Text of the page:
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Banking on Brexit: is it time to Invest in the UK?

In All, Brexit, Invest in the UK, Tier 1 Entrepreneur Visas by Adam

I am no expert when it comes to stocks and shares and all the jargon that goes with the financial markets. However, with even a layman’s eye, it looks like this could be a good time to invest in the UK. With a weaker pound, and a buyer’s market developing, investment opportunities for 2017 are emerging since Brexit. It’s important to see through the fog of politics that Brexit is causing because at the moment no-one knows what the final deal will be with regards to trading. More importantly, no-one knows how this will affect immigration from EU and EEA countries, which affects work-forces and trade from EU countries. However, the UK has always had more of its net migration from non-EU/EEA countries, and it is unlikely that this will change anyway. Some of the really big corporate players are considering moving …

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UK Visa Refusal: Ten Reasons Why visas are Refused

In All, UK Immigration, Visa Refusals by Adam

Having a Visa application refused can be a confusing, frustrating, and upsetting experience. It always feels personal, and always seems judgemental – as well as unfair. The truth is that a UK Visa refusal is a regular occurrence, and the Home Office have no problem handing them out. After all: the Home Office keeps the visa fees from all applications whether is successful or not, so they make more money from appeals and further applications. We are often asked how to “guarantee” that a visa will be accepted. The simple answer is: you can’t get a 100% guarantee, because the Home Office are final decision makers. What you can do, however, is make sure your application as strong it can absolutely be. To help you in this, we have compiled a list 10 of the most common reasons* the Home …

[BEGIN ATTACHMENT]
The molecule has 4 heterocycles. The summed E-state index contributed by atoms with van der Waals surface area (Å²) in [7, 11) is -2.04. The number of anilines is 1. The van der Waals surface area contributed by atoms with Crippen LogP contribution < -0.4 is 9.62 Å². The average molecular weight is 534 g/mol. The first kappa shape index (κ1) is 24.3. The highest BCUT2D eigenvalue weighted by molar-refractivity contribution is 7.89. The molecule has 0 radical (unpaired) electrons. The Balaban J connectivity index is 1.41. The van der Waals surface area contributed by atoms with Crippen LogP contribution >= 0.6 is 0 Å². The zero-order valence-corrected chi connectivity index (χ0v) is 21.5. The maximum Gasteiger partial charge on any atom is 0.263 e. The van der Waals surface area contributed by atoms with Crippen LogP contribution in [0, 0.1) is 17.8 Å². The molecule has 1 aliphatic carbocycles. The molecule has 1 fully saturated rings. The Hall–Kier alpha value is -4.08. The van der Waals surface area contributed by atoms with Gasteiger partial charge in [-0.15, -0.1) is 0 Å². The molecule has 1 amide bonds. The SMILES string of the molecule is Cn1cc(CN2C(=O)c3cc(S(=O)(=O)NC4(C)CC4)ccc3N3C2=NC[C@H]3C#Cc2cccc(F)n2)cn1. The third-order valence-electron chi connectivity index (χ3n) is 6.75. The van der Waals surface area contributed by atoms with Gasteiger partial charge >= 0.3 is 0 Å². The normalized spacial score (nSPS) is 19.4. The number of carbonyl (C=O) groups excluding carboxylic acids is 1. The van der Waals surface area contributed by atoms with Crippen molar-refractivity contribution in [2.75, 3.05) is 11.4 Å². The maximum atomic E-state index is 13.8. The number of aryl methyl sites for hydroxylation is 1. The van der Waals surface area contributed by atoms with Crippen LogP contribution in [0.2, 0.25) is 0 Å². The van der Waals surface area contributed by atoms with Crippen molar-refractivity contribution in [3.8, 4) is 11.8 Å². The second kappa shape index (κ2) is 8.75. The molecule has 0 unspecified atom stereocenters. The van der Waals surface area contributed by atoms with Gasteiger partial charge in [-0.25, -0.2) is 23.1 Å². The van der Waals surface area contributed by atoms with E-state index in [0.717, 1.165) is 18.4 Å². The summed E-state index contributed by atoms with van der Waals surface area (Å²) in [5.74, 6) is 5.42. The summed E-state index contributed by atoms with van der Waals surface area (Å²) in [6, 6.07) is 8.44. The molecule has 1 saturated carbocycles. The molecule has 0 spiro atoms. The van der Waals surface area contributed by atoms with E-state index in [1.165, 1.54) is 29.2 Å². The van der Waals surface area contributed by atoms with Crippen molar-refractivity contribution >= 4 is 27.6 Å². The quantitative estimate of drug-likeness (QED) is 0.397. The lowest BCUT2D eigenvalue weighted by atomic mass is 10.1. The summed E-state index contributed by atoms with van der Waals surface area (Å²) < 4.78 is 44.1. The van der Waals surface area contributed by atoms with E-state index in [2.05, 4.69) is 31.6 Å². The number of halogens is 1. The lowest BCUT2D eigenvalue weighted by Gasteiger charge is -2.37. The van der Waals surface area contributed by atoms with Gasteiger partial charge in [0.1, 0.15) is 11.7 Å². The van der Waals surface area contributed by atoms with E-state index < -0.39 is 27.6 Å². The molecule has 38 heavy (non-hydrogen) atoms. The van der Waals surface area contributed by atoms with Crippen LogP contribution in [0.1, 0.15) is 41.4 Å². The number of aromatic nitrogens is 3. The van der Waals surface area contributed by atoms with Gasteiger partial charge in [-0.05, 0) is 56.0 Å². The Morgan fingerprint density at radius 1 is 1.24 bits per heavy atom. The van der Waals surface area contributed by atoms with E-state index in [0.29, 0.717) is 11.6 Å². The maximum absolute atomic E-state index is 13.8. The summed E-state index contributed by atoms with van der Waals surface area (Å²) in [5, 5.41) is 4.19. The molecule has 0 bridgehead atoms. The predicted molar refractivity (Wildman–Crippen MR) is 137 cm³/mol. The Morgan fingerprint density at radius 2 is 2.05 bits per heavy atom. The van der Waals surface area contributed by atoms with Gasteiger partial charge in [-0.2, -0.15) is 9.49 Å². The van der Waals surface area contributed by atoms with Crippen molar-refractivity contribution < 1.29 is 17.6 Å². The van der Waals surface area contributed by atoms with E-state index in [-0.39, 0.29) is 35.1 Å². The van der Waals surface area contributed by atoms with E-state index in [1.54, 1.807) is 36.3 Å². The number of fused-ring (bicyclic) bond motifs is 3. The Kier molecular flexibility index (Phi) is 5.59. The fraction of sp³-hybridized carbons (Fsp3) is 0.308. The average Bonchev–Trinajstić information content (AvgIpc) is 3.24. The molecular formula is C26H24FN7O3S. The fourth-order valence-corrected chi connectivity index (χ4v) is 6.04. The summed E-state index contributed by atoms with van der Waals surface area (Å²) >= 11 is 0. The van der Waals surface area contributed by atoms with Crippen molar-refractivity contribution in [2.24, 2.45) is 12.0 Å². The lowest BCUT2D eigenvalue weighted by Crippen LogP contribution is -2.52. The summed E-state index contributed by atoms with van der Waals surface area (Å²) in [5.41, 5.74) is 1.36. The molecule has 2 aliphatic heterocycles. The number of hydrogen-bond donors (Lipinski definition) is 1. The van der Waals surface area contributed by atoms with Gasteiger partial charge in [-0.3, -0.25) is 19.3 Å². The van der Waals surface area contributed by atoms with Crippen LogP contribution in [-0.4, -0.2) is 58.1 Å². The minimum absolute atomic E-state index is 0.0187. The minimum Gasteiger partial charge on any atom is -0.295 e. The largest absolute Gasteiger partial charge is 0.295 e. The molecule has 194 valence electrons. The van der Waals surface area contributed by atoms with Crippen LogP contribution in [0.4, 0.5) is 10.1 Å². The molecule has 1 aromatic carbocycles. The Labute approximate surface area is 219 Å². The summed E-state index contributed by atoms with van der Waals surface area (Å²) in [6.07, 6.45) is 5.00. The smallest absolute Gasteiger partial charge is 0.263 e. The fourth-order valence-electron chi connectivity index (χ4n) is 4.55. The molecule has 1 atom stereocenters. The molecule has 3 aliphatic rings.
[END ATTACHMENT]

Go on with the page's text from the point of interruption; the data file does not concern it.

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Brexit Democracy already being Questioned

In All, Brexit, EU Referendum by Adam

Article 50 was triggered just yesterday and I already have a question about the romanticism of ‘Brexit Democracy’. Surely eyebrows should be raised by the idea that hundreds or even thousands of EU Laws will be rushed through into UK law without our sovereign parliament’s involvement or vote. To be honest I am angry that I first learn about this from an article in the Independent article Brexit will see 1,000 new laws passed into British law with no parliamentary scrutiny. I am in two minds about this. Part of me wants to express relief that substantial time will not be wasted on so many laws that pretty much just need a Microsoft Word “Replace All” from EU to UK. However, the other part of my mind is very concerned by the idea of these going unchecked. And that comes from my own …

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Article 50 Triggered: Have We Shot Ourselves in the Foot?

In All, Article 50, Brexit by Adam

The simple fact with Article 50 and the whole act of getting Brexit underway is that we do not know what will happen over the next two years, with any certainty. However, that shouldn’t negate the need to have a good idea of what could happen, or what plans we want to put forward. In Prime Minister’s Question time today, Angus Robertson asked the PM about the promise she had made to discuss with Scotland, Wales and Northern Ireland the details of the plan before triggering Article 50. Which she didn’t. So that was another promise broken by the PM. Article 50 is all a matter of trust Trust is a really big problem for Brexit, and it has been throughout the campaigns leading up the referendum. The £350m promise on the side of a bus has become almost synonymous with the …

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Why are Brexit Plans So Secret?

In All, Article 50, Brexit, Brexit Plan by Adam

What are the Brexit Plans? We’re constantly reminded that we live in a democracy. We’re always being told that “Brexit” is the “will of the people.” That’s why no matter how close the vote was, we must go forth with the Brexit plans. But what are they? The BBC televised a 90-minute question time yesterday all about Brexit. I lasted 10 minutes. It’s not that I am disinterested or that I don’t feel it is relevant – far from it – I am just tired of hearing politicians dodging answering simple questions. How can we claim to live in a democracy if the people that we elect to represent us take liberties with such responsibility and do everything behind closed doors? How can I be even slightly confident about the way the government will handle the Brexit Plans if I …